My small parish of St. Joseph Church in Augusta was a simple A frame building. No stained glass windows. It was economical to build and the epitome of affordable churches, both Catholic and Protestant and even for synagogues in its architectural design.
Yet, our 1950’s building had the pre-Vatican II sanctuary. It was dignified. The altar against the wall with six tall majestic candlesticks. The pastor who built the church made sure the bases of the candlesticks had an a-frame design. The tabernacle was central. The two side altars with Mary and Joseph were tasteful. There was s simple altar railing.
It had a low roof. The whole thing with nice lighting created a very warm and secure sensation or feeling. I loved that little church. I made my First Holy Communion and Confirmation there. My sister’s wedding was there. My father’s funeral was there. My first Mass was there. It is now the parish hall to a new church built next door to it.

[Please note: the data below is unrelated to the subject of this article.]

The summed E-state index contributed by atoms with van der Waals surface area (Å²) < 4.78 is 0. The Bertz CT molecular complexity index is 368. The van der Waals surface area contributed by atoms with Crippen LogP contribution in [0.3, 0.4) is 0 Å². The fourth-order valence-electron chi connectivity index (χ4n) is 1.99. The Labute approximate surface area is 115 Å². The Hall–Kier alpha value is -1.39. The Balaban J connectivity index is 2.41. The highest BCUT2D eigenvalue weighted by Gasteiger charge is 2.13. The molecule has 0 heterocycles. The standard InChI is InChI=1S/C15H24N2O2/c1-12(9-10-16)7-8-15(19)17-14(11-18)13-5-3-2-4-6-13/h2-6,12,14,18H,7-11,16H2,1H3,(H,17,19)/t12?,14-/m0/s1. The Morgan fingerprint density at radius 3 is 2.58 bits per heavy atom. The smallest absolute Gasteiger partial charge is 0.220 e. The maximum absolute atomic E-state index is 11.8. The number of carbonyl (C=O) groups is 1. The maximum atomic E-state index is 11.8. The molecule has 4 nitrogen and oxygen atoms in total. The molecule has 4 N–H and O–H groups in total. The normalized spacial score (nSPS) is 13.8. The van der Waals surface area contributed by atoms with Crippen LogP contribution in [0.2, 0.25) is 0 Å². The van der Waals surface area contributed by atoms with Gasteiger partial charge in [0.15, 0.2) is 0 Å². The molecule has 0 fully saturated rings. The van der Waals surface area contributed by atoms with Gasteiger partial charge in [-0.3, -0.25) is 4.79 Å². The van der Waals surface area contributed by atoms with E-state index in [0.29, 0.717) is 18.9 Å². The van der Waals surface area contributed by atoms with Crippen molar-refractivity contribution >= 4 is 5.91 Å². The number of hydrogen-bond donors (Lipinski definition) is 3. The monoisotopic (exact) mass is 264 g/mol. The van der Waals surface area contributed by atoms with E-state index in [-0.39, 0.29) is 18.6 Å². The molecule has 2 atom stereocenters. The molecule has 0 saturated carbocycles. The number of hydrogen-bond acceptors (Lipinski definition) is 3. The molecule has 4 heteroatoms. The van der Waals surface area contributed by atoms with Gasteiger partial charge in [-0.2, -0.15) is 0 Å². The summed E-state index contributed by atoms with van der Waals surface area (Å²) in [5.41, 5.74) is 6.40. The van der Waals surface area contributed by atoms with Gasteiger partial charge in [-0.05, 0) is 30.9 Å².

But after Vatican II, the altar was stripped. The tabernacle put on Mary’s altar and Joseph’s altar removed. The altar railing was eventually removed too. It was not a work of art, but all the changes made the place look stripped down and unappealing, especially the altar without the six majestic candlesticks, now reduced to two rinky-dink candles sticks or stubs.
The priest’s chair became central.
It wasn’t the simple architecture that made it ugly, it was the post-Vatican II disorientation of the sanctuary that did it.
And the same here with this church. Without changing anything but the sanctuary and making it more pre-Vatican II, even this ugly church could be appealing: